From a Maryland Jockey Club release
Zayat Stables LLC’s Zee Bros, dismissed at odds of 29-1, proved to be the swiftest of all in the $350,000 Frank J. DeFrancis Memorial Dash. The De Francis Dash was the marquee race in Saturday’s Fall Festival of Racing at Laurel Park, which featured six stakes.
D. Wayne Lukas trains the 4-year-old son of Brother Derek, who was making his fourth start for his Hall of Fame connections. Lukas sent Zee Bros out to win gate-to-wire over non-winners of two allowance company at Keeneland in his previous start. In his only other foray into Maryland, Zee Bros won the 2013 Chick Lang Stakes on the Preakness undercard while in Seth Benzel’s barn.
“Nobody does it better than Wayne when it comes to running in the big races,” said assistant trainer Tim Austin. “We got this horse right after the Saratoga meet. It took a few weeks to figure him out but in his last four workouts, I know they saw a big improvement in him. This horse is really doing well right now and we are glad to win this race for Mr. Zayat.”
Lukas also won the De Francis in 1999 with Yes It’s True.
Zee Bros completed the 6-furlong distance in 1:08.77, just under a second off the track record of 1:07.95.
Happy My Way backed off the speedy pace but rallied to take second. Bern Identity finished third. Dads Caps, the 9-5 betting choice, finished fourth.
Zee Bros paid $60.20 and topped a $471.20 exacta, a $1,557.20 trifecta and $4,669.10 superfecta.
Jose Ortiz, who was originally scheduled to ride La Verdad, picked up the mount for the injured Alex Cintron, who suffered multiple facial fractures, including a broken jaw, in a spill at Laurel Friday afternoon. He is expected to miss 6-8 weeks. Two other mounts Cintron was scheduled to ride this afternoon, Stormin Monarcho (Richard Small Stakes) and Who’s In Town (Safely Kept Stakes), also won on the nine-race card.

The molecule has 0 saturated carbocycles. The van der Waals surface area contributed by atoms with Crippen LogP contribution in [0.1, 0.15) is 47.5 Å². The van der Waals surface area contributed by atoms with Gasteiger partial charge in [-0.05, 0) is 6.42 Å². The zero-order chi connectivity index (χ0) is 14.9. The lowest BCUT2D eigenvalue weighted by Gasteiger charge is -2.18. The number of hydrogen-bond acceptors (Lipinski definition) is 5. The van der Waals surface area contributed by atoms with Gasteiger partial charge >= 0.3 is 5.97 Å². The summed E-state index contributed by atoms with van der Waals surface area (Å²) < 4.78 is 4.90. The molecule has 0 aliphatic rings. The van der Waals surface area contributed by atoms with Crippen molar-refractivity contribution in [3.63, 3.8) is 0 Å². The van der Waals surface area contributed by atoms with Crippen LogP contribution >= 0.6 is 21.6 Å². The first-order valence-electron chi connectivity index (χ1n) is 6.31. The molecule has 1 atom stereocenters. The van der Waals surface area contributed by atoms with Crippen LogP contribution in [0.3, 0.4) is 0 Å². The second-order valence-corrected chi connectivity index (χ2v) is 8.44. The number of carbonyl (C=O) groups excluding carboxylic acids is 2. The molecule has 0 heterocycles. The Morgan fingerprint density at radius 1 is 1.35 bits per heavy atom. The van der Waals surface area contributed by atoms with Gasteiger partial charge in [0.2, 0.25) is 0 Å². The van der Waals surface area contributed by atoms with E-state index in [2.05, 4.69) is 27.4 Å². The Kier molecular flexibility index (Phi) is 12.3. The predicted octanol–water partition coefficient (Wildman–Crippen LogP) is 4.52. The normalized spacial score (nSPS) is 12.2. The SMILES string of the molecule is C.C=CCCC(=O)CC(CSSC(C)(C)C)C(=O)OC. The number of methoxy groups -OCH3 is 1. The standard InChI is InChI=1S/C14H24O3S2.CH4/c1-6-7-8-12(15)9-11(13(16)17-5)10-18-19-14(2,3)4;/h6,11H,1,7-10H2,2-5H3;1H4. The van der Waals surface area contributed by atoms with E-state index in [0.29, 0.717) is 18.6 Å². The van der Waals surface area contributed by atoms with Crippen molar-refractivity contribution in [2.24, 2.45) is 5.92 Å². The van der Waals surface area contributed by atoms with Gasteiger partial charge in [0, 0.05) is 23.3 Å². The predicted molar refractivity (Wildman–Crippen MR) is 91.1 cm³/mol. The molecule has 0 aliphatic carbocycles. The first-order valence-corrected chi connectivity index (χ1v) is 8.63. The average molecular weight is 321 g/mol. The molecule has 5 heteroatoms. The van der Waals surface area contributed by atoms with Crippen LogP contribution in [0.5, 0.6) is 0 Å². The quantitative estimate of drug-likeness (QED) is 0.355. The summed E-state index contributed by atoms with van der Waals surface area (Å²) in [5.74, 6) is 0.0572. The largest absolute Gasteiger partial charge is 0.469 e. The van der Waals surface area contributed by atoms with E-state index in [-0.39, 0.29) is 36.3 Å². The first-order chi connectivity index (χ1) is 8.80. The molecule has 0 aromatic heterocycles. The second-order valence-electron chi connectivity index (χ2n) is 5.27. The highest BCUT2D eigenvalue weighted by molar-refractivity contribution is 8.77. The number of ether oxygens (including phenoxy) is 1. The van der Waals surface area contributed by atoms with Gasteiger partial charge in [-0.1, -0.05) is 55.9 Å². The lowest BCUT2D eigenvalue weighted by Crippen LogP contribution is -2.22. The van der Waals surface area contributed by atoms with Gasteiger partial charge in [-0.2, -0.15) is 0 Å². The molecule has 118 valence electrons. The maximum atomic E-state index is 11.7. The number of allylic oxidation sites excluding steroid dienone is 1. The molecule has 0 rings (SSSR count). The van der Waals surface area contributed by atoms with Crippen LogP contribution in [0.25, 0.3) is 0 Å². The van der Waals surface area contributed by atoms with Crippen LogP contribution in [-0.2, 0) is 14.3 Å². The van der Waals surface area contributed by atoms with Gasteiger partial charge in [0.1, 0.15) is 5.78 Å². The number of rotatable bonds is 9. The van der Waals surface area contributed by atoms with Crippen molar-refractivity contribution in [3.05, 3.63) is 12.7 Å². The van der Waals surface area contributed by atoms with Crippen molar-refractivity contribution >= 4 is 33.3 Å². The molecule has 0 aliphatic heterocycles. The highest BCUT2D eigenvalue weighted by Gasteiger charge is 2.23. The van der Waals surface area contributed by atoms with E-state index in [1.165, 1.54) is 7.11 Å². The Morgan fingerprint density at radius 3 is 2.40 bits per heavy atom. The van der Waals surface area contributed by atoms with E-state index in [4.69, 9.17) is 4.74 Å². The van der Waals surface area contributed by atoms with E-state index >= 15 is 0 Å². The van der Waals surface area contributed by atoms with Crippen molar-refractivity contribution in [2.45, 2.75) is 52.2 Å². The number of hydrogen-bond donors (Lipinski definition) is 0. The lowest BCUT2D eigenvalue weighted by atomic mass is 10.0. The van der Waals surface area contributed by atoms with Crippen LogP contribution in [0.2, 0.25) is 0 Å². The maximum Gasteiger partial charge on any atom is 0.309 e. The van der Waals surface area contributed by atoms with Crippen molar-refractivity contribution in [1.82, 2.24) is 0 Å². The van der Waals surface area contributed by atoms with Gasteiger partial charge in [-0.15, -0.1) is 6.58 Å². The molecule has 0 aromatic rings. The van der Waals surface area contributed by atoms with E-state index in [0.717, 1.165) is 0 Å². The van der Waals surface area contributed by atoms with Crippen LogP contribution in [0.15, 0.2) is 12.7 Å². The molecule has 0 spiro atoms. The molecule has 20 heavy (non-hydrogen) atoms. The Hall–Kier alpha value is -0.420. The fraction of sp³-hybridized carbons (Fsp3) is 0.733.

“My agent called Mr. Lukas when La Verdad was scratched,” Ortiz said. “I was available because I had taken off of all of my mounts to come here today. I was very sorry to have to get this mount the way that I did and I wish Alex the best. Mr. Lukas told me that this horse had the talent and the speed, to make sure that we broke well and go after it. I kept him exactly where he needed to be and when I asked him he gave me all that I needed. I was pretty sure I had them beat about half-way down the stretch.”
It was the second De Francis win for Lukas, who also owns a half-dozen Preakness wins.
The field rocketed through a quarter mile in 22 seconds flat and a half in 44 4/5. That left habitual front-runner Happy My Way toiling in fourth, but that might have been best, said rider Joe Bravo. “This race really tested the speed,” Bravo said. “I thought we’ve got to try something. Down the stretch he really excelled.”
Bern Identity, who won the Dave’s Friend over the strip in September, rallied from sixth to earn third. “I thought he ran well,” said jockey C. C. Lopez. “No excuses. I tried to bide my time and make a run. Just not good enough.”
Dads Caps, the Grade 1 winner who went off thee 9-5 favorite, continued an odd habit. He has won four of seven starts at Aqueduct, with three second-place finishes. He remains winless in seven tries away from home.
“He just didn’t fire,” said rider Julian Pimentel. “We had a perfect trip. We couldn’t get to the winner. He just drew off.”
Favorite Tale, Heaven’s Runway, Smash and Grab and Mico Margarita completed the field. Local star Ben’s Cat was also scratched.
Introduced in 1990, the De Francis Dash is one of the elite 6-furlong sprints in the country with four of the previous 22 winners-Housebuster (1991), Cherokee Run (1994), Smoke Glacken (1997) and Thor’s Echo (2006)-earning Eclipse Award honors for champion sprinter.
Handle on the nine-race card was more than $3.2 million, a nearly 27 percent rise over last year’s De Francis card.